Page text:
Early in 1981 Father Laurence went for an extended trip to visit and encourage the prayer groups overseas. He stopped in Germany to speak with other meditation groups on his way home. Father John went to California (one of his favourite places) in February to speak to his largest crowd ever. He refers to this in a letter to Diana:

I have been postponing writing to you so that I could send you a worthy closely argued treatise on reflections on life now that I am in the mid-fifties! But in case I never get around to that I am sending you this brief bearer of loving tidings.

Life has been full. Had my first experience of talking to a large crowd — 8,000 — in the Anaheim Convention Centre outside Los Angeles. After that took part in some ‘conventions’ in San Diego. I can’t understand why everyone in the world doesn’t live it up in Southern California.

In the spring Father John’s book, Word Into Silence, a compendium of his essential teaching, was published. He continued to give the Monday and Tuesday evening talks which the Priory was now beginning to distribute in cassette form under the title, ‘The Communitas Series’. He also kept up his correspondence. Rosie Lovat had asked Father John about words like ‘empathy’ and ‘surrender’. He preferred

empathy more than surrender. Empathy is perfect reci­procity — our dear and courteous Lord invites us to this. Surrender suggests a power of struggle but the essence is pure gift — God gives himself to us and we enter into the fullness of his gift — this is empathy. It puts God and ourselves in a much truer light than surrender — surrender seems to lessen the marvel of his courtesy. . . .

At the end of course it is all words — but some words reflect the reality a little more clearly — empathy is a bit better than surrender. . . .

I hope I have answered all your questions. Oh yes, there must be no desire for God — rest in him — do not want to possess him. Be still. Desire is not in itself desirable. Desire suggests distance. Jesus tells us that he is with us. More words of course but desire for God is a confusing concept. Realize do not desire.

Then Father John added: ‘In the spiritual journey there is neither Greek nor Jew, neither male nor female — only the Lord God and those he loves.’ Which was another reason he was so pleased with the first Holy Week services at the Pine Avenue Priory:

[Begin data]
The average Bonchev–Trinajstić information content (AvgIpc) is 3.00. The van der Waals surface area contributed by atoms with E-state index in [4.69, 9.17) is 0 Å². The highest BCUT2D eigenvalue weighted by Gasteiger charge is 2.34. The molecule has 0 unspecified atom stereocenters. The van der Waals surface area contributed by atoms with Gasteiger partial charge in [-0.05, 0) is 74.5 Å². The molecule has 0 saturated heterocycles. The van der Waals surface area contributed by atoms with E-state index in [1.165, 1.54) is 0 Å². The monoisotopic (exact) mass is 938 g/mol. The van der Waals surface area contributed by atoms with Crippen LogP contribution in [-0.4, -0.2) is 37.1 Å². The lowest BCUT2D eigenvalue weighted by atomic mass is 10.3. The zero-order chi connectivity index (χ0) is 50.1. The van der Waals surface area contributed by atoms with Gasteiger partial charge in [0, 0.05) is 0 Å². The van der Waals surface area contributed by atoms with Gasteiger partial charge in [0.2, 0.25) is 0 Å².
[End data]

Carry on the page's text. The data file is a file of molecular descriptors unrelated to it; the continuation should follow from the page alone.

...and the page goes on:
On Good Friday for the first time an Anglican Bishop presided at the Liturgy of the Word and the Veneration of the Cross and then I presided at the Liturgy of the Eucharist. We had broken Henry Hill into the Liturgical Function when he helped with the washing of the feet on Maundy Thursday. A very inspiring time.

After Easter Father John made plans for his June trip overseas and wrote to Rosie again, trying to explain one of his favourite distinctions:

About illusions and reality. I think the truth goes something like this. Of course you are right. Reality is everywhere — we have no monopoly of it in Montreal. What I think may be the case, however, is that reality comes in to somewhat sharper focus when you tread the path with the sort of attention we are blessed to enjoy here. It is not only the quiet of the place but the single-mindedness of all those who are here and who come here. Does that sound reasonable?

After his trip to Ireland and a busy summer at the Priory, Father John took a few days in October with the Davitts, at their place on Cape Cod. From there he wrote to Rosie:

I am away in Cotuit on Cape Cod and really enjoying a week of complete change and rest. It is beautiful weather — frosty mornings and bright sunny afternoons with the magnificent Fall foliage brilliant in the sunshine. Yesterday I was on Nantucket Island for the day.

In November Father John wrote to tell Diana of the progress of the Montreal foundation:

Our work is expanding every week and we are kept busy. Yesterday we had the entire Anglican Hierarchy of four Archbishops and 40 bishops with us for the afternoon. Today we have 14 High School kids from Ontario and the next day a group of Buddhists from Vermont USA!! We are truly catholic.

There is no doubt the Community in Montreal, less than four years old, was thriving on a number of levels. But with the progress and the success there were problems and difficulties. Some of these could be traced to the personality and leader­ship of John Main himself.

The end of chapter 11.

—–

The new edition of In the Stillness Dancing — the Journey of John Main is available to pre-order. Send an email to linesarestillblazing@gmail.com to reserve a copy.

 cover

Leave a Reply

Fill in your details below or click an icon to log in:

WordPress.com Logo

You are commenting using your WordPress.com account. Log Out / Change )

Twitter picture

You are commenting using your Twitter account. Log Out / Change )

Facebook photo

You are commenting using your Facebook account. Log Out / Change )

Google+ photo

You are commenting using your Google+ account. Log Out / Change )

Connecting to %s

%d bloggers like this: